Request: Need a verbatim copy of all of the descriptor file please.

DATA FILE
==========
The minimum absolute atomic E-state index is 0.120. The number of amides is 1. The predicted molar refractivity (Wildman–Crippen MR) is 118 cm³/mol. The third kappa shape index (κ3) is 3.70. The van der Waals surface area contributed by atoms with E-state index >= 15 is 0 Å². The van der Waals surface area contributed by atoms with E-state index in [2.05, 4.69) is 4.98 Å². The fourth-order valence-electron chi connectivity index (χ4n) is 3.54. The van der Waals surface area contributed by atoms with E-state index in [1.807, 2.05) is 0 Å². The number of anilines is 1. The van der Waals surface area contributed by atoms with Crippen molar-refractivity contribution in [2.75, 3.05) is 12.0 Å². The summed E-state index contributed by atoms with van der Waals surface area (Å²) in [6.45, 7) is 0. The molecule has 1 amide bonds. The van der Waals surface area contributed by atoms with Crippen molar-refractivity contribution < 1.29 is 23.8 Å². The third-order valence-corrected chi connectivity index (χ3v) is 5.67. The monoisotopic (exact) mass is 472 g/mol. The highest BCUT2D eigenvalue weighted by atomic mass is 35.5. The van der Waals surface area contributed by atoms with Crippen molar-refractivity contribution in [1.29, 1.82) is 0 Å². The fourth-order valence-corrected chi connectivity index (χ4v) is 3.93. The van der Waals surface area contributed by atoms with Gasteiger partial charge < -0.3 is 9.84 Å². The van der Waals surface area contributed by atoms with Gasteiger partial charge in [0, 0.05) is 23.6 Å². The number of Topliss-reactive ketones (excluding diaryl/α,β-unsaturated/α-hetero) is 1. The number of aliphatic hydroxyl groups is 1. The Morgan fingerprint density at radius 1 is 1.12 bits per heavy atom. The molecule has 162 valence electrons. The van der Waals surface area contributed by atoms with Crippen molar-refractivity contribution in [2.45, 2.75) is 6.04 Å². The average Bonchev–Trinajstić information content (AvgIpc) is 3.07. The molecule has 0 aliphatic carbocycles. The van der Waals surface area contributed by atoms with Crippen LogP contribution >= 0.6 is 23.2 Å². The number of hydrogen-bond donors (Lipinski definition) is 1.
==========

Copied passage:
The minimum absolute atomic E-state index is 0.120. The number of amides is 1. The predicted molar refractivity (Wildman–Crippen MR) is 118 cm³/mol. The third kappa shape index (κ3) is 3.70. The van der Waals surface area contributed by atoms with E-state index >= 15 is 0 Å². The van der Waals surface area contributed by atoms with E-state index in [2.05, 4.69) is 4.98 Å². The fourth-order valence-electron chi connectivity index (χ4n) is 3.54. The van der Waals surface area contributed by atoms with E-state index in [1.807, 2.05) is 0 Å². The number of anilines is 1. The van der Waals surface area contributed by atoms with Crippen molar-refractivity contribution in [2.75, 3.05) is 12.0 Å². The summed E-state index contributed by atoms with van der Waals surface area (Å²) in [6.45, 7) is 0. The molecule has 1 amide bonds. The van der Waals surface area contributed by atoms with Crippen molar-refractivity contribution < 1.29 is 23.8 Å². The third-order valence-corrected chi connectivity index (χ3v) is 5.67. The monoisotopic (exact) mass is 472 g/mol. The highest BCUT2D eigenvalue weighted by atomic mass is 35.5. The van der Waals surface area contributed by atoms with Crippen molar-refractivity contribution in [1.29, 1.82) is 0 Å². The fourth-order valence-corrected chi connectivity index (χ4v) is 3.93. The van der Waals surface area contributed by atoms with Gasteiger partial charge < -0.3 is 9.84 Å². The van der Waals surface area contributed by atoms with Gasteiger partial charge in [0, 0.05) is 23.6 Å². The number of Topliss-reactive ketones (excluding diaryl/α,β-unsaturated/α-hetero) is 1. The number of aliphatic hydroxyl groups is 1. The Morgan fingerprint density at radius 1 is 1.12 bits per heavy atom. The molecule has 162 valence electrons. The van der Waals surface area contributed by atoms with Crippen molar-refractivity contribution in [2.45, 2.75) is 6.04 Å². The average Bonchev–Trinajstić information content (AvgIpc) is 3.07. The molecule has 0 aliphatic carbocycles. The van der Waals surface area contributed by atoms with Crippen LogP contribution >= 0.6 is 23.2 Å². The number of hydrogen-bond donors (Lipinski definition) is 1.